WHEREAS, this split has emerged because BANA has failed to confirm unequivocally its 2012 motion to retain Nemeth Code for use in technical materials and now opines that it cannot “reach consensus regarding the establishment of a single standard code for technical materials for [B]raille in the United States,” leaving the decision to use UEB or the Nemeth Code within UEB context for technical materials up to each individual state; and
WHEREAS, while the majority of states, including textbook leaders California and Texas, are implementing the 2012 BANA resolution and retaining Nemeth Code, a few states are deciding to reject portions of the 2012 BANA resolution and are adopting UEB for technical materials; and
WHEREAS, there is no certification for the transcription of technical material into UEB  technical materials, yet despite the lack of qualified, certified transcribers, states choosing to utilize UEB for technical materials and the American Printing House for the Blind (APH) are producing curricular material in UEB for technical materials; and
WHEREAS, the fundamental differences between Nemeth Code and UEB for technical materials create time-consuming reinstruction for both students and teachers when switching between Nemeth Code and UEB for technical materials, and producing the same curricular material in two different codes is an inefficient use of limited educational resources; and
WHEREAS, the concurrent use of two different Braille codes for technical materials creates unnecessary barriers for students and teachers moving from one state to another and also produces inefficiencies in the preparation of teachers of blind students by requiring the teaching of both codes in order to prepare all teachers properly to serve all blind students; and
WHEREAS, the concurrent use of two different Braille codes for technical materials generates additional need for professional development of teachers of blind students, which unnecessarily reduces time available to keep up with technology and other emerging trends in the education of blind students; and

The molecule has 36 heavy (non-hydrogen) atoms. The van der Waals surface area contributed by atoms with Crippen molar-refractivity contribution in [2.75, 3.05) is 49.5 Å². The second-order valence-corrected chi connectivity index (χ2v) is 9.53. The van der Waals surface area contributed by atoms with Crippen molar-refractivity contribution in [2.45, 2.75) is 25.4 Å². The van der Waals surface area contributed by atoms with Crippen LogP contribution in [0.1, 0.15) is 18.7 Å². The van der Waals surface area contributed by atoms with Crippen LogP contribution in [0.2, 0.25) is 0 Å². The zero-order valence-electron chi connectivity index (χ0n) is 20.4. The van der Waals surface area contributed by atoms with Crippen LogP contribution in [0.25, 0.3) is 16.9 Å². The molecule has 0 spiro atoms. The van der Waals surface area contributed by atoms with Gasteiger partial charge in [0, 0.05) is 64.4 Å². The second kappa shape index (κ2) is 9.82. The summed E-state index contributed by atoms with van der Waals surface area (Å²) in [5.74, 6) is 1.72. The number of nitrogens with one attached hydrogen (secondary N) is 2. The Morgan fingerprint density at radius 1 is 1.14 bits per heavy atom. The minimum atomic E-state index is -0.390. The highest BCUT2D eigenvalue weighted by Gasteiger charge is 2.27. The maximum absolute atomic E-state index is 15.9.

WHEREAS, since 1952, the use of the Nemeth Code in the United States has been beneficial to and supportive of blind students in the STEM (science, technology, engineering, and math) fields; the Nemeth Code is more efficient than UEB for technical materials in terms of writing math at all instructional levels; and the Nemeth Code is more efficient than UEB for technical materials in terms of using technology for writing math: Now, therefore,
BE IT RESOLVED by the National Federation of the Blind in Convention assembled this fourth day of July, 2016, in the City of Orlando, Florida, that this organization call upon the Braille Authority of North America to state unequivocally that the Nemeth Code, with the guidance for Nemeth in UEB contexts, is the only standard for mathematics Braille in the United States; and
BE IT FURTHER RESOLVED that this organization call upon each state legislature, should BANA continue to neglect its duty to establish a single standard code for Braille technical materials in the United States, to require its state department of education to eliminate needless confusion and unnecessary cost by unequivocally adopting the Nemeth Code for Mathematics and Science Notation, with BANA’s guidance for Nemeth in UEB contexts as the standard for math Braille; and
BE IT FURTHER RESOLVED that this organization call upon each university preparation program to eliminate needless confusion and unnecessary cost by unequivocally adopting the Nemeth Code for Mathematics and Science Notation, with BANA’s guidance for Nemeth in UEB contexts, as the standard for math Braille.

Blind in the City: Some Straight Talk About Eye Pressing

When I went to the Louisiana Center for the Blind, there were two other young adult students who had the same eye condition as me: Leber’s Congenital Amaurosis or LCA. The three of us became friends, and would joke about being part of an exclusive “club.”

During one of our class discussions, one of the guys with LCA mentioned that he used to press on his eyes when he was a baby. This caught my attention. Eye pressing (also known as eye poking or, in clinical terms, the oculo-digital reflex) involves pressing one’s fingers, knuckles or fist against one’s eye. It’s a common topic of discussion among parents of blind babies and children, particularly those with LCA and related retinal conditions. Appearing early in infancy, eye pressing may be one of the first hints that a baby is blind, as it was in my own case.

See the rest of the article here

Inclusion in action: Jack shows students what’s possible with Office 365, a screen reader and a keyboard

Today, we meet Jack Mendez, an instructor, at the Louisiana Center for the Blind. Jack shows his students the full power of technology, and teaches them about the accessibility features and capabilities in Office 365 and Windows 10. Jack’s story is part of our Inclusion in action series announced last month, highlighting how accessible technologies enable transformative change.

Here’s his story.

When a sighted person walks into Jack Mendez’s classroom, one of the first things they notice is a workstation without a screen. For Jack, this is a striking example how far assistive technology has advanced.

“I have a computer without a screen, and that’s intentional because I want people to understand that all you need is a keyboard and some headphones.” said Jack. “You can produce and consume content and use the computer…. go to full story